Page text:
We all know the kitchen is the hub of the home. If you have friends over, you congregate in the kitchen. If you're having one of 'those' discussion with your partner, they often begin in the kitchen - this is so we can appear busy and act like we don't care but my god, have I got some thorough cleaning done during one of those moments!
Anyway, I digress. The kitchen is the hub of the home and as such has taken on an importance way beyond functionality. It is one of the most important rooms in the house where it is essential to keep up with the latest trends and to have the latest gadgets.
As with all interior design, fashions come and go but the kitchen is ultimately the woman's domain and in most households she will have the final say. My sister always preferred the old country style and this creates a warm, homely looking fitted kitchen. Whereas I, in my desperate need to create some order in my chaotic life favour the contemporary streamlined minimal look where I can, in theory, push everything away behind doors.
Designs in the fitted kitchen have taken a laid back turn of late. In fact, they are now so laid back they are virtually horizontal. Horizontal, that is, in the latest trend for surface decoration.
Wood is, surprisingly, very popular in fitted kitchens. It has a depth and warmth to it that no glossy formica surface could ever achieve. With the hard woods, you can achieve a beautiful surface for worktops and door fronts that is both hard wearing, water resistant and beautiful as well as being unique. However, with our ever-present reminders about looking after the environment we have to be responsible about our choices.
Coming up this year is the leaning towards replicas of exotic woods. Namely, Cocobolo and Zebrano woods. Cocobolo is a hardwood from Central America that grows up to 25m in height. The greatest attraction of this wood is that it changes colour after cutting. The colours range from orange, reddish brown and rich, dark reds with hints of purple and pink also running through.
Because of its popularity, this tree is facing extinction but the demand has seen manufacturers creating a replica to satisfy demand and save the tree from extinction. They are using it in fitted kitchens for door fronts in a horizontal fashion to invoke the look of colourful waves flowing through the kitchen.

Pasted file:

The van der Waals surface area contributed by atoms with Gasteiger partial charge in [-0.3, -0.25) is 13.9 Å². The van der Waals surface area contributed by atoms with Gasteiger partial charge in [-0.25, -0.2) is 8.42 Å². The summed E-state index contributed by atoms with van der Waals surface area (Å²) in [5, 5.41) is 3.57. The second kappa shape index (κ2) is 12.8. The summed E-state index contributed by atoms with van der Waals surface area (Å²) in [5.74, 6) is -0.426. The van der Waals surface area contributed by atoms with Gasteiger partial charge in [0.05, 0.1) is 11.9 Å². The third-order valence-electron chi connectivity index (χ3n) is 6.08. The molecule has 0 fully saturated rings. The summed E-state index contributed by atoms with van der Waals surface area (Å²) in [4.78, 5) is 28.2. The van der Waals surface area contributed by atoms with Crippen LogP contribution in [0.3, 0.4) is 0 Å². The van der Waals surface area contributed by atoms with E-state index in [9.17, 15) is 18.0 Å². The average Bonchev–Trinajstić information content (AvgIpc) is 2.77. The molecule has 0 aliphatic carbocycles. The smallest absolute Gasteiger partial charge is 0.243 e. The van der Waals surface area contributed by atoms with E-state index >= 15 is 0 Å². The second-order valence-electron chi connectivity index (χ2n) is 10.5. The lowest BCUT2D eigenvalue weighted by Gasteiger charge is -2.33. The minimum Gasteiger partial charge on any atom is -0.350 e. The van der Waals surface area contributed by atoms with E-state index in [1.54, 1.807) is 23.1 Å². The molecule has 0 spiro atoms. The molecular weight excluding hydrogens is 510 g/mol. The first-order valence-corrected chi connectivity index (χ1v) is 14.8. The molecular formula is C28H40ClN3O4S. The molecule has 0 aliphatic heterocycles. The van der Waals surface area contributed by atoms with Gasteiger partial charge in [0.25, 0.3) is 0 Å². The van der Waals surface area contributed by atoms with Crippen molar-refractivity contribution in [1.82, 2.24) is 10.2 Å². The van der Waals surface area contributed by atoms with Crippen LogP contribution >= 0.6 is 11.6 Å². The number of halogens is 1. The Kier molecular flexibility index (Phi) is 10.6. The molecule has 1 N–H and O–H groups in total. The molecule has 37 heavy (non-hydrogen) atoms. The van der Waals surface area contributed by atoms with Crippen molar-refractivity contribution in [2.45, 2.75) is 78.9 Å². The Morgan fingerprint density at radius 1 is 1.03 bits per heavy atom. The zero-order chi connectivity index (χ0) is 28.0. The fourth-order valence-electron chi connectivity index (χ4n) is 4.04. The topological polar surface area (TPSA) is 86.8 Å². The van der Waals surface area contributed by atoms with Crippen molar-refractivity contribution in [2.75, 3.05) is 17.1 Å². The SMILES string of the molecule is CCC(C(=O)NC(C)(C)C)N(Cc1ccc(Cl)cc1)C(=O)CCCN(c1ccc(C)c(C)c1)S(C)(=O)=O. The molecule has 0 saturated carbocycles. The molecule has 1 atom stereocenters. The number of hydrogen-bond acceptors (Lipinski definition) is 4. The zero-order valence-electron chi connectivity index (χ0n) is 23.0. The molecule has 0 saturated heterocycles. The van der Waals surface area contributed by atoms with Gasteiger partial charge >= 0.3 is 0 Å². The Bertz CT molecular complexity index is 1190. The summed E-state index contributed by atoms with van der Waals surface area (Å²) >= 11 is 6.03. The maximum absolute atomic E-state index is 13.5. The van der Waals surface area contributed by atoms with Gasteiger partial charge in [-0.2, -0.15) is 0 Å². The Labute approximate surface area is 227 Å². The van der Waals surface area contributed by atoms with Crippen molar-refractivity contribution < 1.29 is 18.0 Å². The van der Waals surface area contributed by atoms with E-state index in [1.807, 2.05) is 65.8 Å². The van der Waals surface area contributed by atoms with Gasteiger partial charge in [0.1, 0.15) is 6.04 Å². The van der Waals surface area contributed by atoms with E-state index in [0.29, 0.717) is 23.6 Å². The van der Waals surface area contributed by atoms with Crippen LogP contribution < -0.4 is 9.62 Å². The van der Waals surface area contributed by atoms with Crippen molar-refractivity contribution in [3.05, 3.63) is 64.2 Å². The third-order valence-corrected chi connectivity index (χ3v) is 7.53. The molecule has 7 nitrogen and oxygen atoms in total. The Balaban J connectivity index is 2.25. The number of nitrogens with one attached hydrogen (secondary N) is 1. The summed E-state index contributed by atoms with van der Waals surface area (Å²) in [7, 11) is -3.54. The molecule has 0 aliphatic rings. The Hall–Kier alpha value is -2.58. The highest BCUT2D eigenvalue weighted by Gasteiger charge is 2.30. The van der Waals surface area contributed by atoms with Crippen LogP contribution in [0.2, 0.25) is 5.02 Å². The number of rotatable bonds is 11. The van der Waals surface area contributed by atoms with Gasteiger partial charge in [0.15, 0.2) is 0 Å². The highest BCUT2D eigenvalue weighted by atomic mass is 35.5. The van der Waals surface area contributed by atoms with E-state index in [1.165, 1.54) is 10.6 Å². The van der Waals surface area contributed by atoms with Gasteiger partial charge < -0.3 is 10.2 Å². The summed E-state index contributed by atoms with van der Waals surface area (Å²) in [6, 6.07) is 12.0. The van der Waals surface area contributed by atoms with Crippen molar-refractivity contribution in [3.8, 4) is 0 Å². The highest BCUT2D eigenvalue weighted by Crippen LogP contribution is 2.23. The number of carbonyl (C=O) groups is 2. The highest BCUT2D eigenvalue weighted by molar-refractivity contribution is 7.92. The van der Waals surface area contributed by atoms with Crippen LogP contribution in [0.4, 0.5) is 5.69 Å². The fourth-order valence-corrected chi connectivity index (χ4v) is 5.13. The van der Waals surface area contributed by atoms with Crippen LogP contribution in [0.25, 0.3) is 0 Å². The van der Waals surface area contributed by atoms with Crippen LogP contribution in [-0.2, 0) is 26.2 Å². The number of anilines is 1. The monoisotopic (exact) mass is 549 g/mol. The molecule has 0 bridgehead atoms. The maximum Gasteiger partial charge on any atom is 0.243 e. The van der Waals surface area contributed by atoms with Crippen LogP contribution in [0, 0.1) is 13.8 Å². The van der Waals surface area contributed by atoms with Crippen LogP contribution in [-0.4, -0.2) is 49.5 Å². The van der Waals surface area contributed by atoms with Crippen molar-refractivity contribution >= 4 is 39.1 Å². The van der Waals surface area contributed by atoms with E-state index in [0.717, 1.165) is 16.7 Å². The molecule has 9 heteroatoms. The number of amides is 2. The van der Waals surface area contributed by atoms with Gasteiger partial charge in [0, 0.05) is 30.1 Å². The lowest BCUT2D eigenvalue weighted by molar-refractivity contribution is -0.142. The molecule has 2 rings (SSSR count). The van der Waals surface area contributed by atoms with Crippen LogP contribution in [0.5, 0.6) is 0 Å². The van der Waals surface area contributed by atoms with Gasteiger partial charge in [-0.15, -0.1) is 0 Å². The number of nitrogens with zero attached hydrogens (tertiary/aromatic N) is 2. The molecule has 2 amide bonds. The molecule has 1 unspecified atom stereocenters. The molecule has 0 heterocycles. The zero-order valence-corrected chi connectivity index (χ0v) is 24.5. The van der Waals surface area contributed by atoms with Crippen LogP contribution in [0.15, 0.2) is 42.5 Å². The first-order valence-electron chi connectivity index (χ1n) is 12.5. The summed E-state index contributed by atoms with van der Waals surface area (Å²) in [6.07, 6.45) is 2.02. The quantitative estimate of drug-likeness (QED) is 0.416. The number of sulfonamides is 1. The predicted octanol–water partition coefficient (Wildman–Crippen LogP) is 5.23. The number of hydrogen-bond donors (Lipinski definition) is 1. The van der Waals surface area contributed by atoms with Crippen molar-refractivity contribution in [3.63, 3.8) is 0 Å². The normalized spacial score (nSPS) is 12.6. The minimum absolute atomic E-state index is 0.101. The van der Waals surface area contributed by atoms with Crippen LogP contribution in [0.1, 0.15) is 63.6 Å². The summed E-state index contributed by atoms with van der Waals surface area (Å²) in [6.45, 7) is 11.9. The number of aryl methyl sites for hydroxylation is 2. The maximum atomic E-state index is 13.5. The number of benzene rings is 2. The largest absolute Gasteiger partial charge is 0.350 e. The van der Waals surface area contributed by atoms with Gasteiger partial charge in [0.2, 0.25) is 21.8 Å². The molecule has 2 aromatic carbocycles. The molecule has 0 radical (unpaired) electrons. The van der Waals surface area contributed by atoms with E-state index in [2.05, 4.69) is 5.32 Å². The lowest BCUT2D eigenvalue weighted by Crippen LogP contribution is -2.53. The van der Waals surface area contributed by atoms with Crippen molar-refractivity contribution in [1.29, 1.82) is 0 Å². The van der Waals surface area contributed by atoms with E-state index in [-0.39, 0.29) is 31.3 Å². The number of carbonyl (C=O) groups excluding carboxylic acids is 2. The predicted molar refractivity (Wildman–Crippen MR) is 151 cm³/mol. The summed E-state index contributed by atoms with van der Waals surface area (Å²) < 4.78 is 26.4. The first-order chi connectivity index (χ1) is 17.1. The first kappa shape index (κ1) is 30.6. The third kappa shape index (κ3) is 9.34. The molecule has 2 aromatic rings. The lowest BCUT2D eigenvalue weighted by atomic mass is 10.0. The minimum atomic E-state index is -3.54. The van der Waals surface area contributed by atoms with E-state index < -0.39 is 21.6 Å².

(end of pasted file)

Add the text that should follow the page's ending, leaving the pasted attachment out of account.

Also being applied to fitted kitchens in the same fashion is the Zebrano wood. Another rare and beautiful wood this time hailing from the rainforests of the Congo, this comes with the unusual design of black and white stripes, creating a very unusual looking fitted kitchen.
It seems strong patterns can be carried in a fitted kitchen. Even when looking for minimalist designs, it is important not to skimp on style but one tip worth remembering is that if you are going to go with this type of heavily grained wood look, keep the rest simple with neutral colours and fitted appliances to prevent the room looking cluttered.
To achieve the non-cluttered look, when planning your fitted kitchen, allow a portion of your budget for these great space saving and innovative ideas I found when surfing the net. The latest washing machine from Smeg comes with a smooth, slightly rounded door front that entirely covers the washing machine making it look like a cupboard. This door front houses storage space for that messy soap powder and fabric conditioner which is a brilliant idea.
If you don't want a freestanding fridge or to break up the line of work surface, try drawer fridges. Looking sleek and smooth with any front you desire, these drawers slide out to reveal all your food products chilled to perfection.
The same design has been applied to dishwashers, these can also be hidden away in drawer designs.
And for that ever annoying problem in any fitted kitchen of oven access comes a new offering in wall mounted cookers. With the press of one button, your cooker door will slide down leaving you with both hands free to do the necessary.
Interior design expert Catherine Harvey looks at new styles for fitted kitchens and how to use them responsibly.